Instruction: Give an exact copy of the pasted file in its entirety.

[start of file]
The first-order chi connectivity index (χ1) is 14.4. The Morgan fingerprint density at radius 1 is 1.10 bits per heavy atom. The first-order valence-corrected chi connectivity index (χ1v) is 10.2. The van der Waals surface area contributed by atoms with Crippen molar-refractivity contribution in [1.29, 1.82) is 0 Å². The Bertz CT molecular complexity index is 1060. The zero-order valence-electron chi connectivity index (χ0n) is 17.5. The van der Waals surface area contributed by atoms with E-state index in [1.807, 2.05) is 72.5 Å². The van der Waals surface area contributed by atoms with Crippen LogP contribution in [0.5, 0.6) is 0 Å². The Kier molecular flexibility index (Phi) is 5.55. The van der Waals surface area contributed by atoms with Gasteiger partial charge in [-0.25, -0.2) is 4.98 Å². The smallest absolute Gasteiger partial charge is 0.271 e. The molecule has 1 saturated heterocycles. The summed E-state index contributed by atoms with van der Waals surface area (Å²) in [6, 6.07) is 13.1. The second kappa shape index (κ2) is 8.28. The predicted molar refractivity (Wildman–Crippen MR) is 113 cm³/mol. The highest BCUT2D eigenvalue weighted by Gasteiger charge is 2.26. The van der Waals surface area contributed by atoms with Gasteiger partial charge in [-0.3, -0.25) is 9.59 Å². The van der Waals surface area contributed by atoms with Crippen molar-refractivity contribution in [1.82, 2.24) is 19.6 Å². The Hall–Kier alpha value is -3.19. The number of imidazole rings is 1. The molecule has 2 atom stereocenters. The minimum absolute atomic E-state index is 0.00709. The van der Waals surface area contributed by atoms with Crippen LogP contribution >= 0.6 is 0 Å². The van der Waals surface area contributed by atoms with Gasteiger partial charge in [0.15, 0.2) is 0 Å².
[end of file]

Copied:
The first-order chi connectivity index (χ1) is 14.4. The Morgan fingerprint density at radius 1 is 1.10 bits per heavy atom. The first-order valence-corrected chi connectivity index (χ1v) is 10.2. The van der Waals surface area contributed by atoms with Crippen molar-refractivity contribution in [1.29, 1.82) is 0 Å². The Bertz CT molecular complexity index is 1060. The zero-order valence-electron chi connectivity index (χ0n) is 17.5. The van der Waals surface area contributed by atoms with E-state index in [1.807, 2.05) is 72.5 Å². The van der Waals surface area contributed by atoms with Crippen LogP contribution in [0.5, 0.6) is 0 Å². The Kier molecular flexibility index (Phi) is 5.55. The van der Waals surface area contributed by atoms with Gasteiger partial charge in [-0.25, -0.2) is 4.98 Å². The smallest absolute Gasteiger partial charge is 0.271 e. The molecule has 1 saturated heterocycles. The summed E-state index contributed by atoms with van der Waals surface area (Å²) in [6, 6.07) is 13.1. The second kappa shape index (κ2) is 8.28. The predicted molar refractivity (Wildman–Crippen MR) is 113 cm³/mol. The highest BCUT2D eigenvalue weighted by Gasteiger charge is 2.26. The van der Waals surface area contributed by atoms with Gasteiger partial charge in [-0.3, -0.25) is 9.59 Å². The van der Waals surface area contributed by atoms with Crippen molar-refractivity contribution in [1.82, 2.24) is 19.6 Å². The Hall–Kier alpha value is -3.19. The number of imidazole rings is 1. The molecule has 2 atom stereocenters. The minimum absolute atomic E-state index is 0.00709. The van der Waals surface area contributed by atoms with Crippen LogP contribution >= 0.6 is 0 Å². The van der Waals surface area contributed by atoms with Gasteiger partial charge in [0.15, 0.2) is 0 Å².